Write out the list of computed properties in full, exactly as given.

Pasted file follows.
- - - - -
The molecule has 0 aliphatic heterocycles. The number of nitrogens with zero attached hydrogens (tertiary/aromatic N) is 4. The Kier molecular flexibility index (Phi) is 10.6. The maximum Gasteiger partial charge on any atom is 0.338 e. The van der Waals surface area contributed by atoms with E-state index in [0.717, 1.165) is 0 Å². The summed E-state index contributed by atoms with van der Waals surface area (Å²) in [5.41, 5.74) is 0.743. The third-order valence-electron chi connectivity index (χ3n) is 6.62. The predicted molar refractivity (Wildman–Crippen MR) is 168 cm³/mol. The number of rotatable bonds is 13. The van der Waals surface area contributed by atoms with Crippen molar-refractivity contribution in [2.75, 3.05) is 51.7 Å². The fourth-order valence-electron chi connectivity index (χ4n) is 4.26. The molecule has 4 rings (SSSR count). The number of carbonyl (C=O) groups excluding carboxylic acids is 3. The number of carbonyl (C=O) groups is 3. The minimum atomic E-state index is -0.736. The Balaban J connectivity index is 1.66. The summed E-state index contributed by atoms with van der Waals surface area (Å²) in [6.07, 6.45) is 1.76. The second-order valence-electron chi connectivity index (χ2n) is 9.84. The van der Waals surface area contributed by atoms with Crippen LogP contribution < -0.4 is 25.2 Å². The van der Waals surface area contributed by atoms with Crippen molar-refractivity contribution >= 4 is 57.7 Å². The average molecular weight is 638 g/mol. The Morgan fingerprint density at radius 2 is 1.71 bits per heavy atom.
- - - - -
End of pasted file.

The molecule has 0 aliphatic heterocycles. The number of nitrogens with zero attached hydrogens (tertiary/aromatic N) is 4. The Kier molecular flexibility index (Phi) is 10.6. The maximum Gasteiger partial charge on any atom is 0.338 e. The van der Waals surface area contributed by atoms with E-state index in [0.717, 1.165) is 0 Å². The summed E-state index contributed by atoms with van der Waals surface area (Å²) in [5.41, 5.74) is 0.743. The third-order valence-electron chi connectivity index (χ3n) is 6.62. The predicted molar refractivity (Wildman–Crippen MR) is 168 cm³/mol. The number of rotatable bonds is 13. The van der Waals surface area contributed by atoms with Crippen molar-refractivity contribution in [2.75, 3.05) is 51.7 Å². The fourth-order valence-electron chi connectivity index (χ4n) is 4.26. The molecule has 4 rings (SSSR count). The number of carbonyl (C=O) groups excluding carboxylic acids is 3. The number of carbonyl (C=O) groups is 3. The minimum atomic E-state index is -0.736. The Balaban J connectivity index is 1.66. The summed E-state index contributed by atoms with van der Waals surface area (Å²) in [6.07, 6.45) is 1.76. The second-order valence-electron chi connectivity index (χ2n) is 9.84. The van der Waals surface area contributed by atoms with Crippen LogP contribution < -0.4 is 25.2 Å². The van der Waals surface area contributed by atoms with Crippen molar-refractivity contribution >= 4 is 57.7 Å². The average molecular weight is 638 g/mol. The Morgan fingerprint density at radius 2 is 1.71 bits per heavy atom.